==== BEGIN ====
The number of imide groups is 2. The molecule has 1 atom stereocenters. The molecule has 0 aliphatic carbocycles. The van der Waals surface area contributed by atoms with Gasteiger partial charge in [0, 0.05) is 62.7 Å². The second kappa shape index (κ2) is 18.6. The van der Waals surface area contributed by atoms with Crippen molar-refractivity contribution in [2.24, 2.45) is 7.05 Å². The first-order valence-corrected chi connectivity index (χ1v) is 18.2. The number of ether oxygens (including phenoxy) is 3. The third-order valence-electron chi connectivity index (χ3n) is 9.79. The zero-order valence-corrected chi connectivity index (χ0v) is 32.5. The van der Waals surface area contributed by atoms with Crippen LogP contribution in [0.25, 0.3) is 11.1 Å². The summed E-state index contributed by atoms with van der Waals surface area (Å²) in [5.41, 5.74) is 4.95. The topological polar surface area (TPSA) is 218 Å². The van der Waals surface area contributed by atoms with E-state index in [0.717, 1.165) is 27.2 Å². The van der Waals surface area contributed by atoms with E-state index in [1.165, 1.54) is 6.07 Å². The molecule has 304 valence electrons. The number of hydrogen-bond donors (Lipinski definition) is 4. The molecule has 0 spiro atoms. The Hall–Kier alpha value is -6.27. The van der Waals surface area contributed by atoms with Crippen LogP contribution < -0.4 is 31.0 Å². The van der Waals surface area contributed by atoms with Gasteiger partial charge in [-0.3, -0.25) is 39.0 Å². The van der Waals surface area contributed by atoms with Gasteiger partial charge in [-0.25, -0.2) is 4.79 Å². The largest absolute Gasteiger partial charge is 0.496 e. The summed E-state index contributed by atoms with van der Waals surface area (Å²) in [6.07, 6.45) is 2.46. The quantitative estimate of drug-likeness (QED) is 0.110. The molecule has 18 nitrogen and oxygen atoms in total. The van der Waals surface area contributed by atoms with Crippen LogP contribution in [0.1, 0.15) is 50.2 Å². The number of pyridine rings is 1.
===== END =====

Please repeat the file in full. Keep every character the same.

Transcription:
The number of imide groups is 2. The molecule has 1 atom stereocenters. The molecule has 0 aliphatic carbocycles. The van der Waals surface area contributed by atoms with Gasteiger partial charge in [0, 0.05) is 62.7 Å². The second kappa shape index (κ2) is 18.6. The van der Waals surface area contributed by atoms with Crippen molar-refractivity contribution in [2.24, 2.45) is 7.05 Å². The first-order valence-corrected chi connectivity index (χ1v) is 18.2. The number of ether oxygens (including phenoxy) is 3. The third-order valence-electron chi connectivity index (χ3n) is 9.79. The zero-order valence-corrected chi connectivity index (χ0v) is 32.5. The van der Waals surface area contributed by atoms with Crippen LogP contribution in [0.25, 0.3) is 11.1 Å². The summed E-state index contributed by atoms with van der Waals surface area (Å²) in [5.41, 5.74) is 4.95. The topological polar surface area (TPSA) is 218 Å². The van der Waals surface area contributed by atoms with E-state index in [0.717, 1.165) is 27.2 Å². The van der Waals surface area contributed by atoms with E-state index in [1.165, 1.54) is 6.07 Å². The molecule has 304 valence electrons. The number of hydrogen-bond donors (Lipinski definition) is 4. The molecule has 0 spiro atoms. The Hall–Kier alpha value is -6.27. The van der Waals surface area contributed by atoms with Crippen LogP contribution < -0.4 is 31.0 Å². The van der Waals surface area contributed by atoms with Gasteiger partial charge in [-0.3, -0.25) is 39.0 Å². The van der Waals surface area contributed by atoms with Gasteiger partial charge in [-0.25, -0.2) is 4.79 Å². The largest absolute Gasteiger partial charge is 0.496 e. The summed E-state index contributed by atoms with van der Waals surface area (Å²) in [6.07, 6.45) is 2.46. The quantitative estimate of drug-likeness (QED) is 0.110. The molecule has 18 nitrogen and oxygen atoms in total. The van der Waals surface area contributed by atoms with Crippen LogP contribution in [0.1, 0.15) is 50.2 Å². The number of pyridine rings is 1.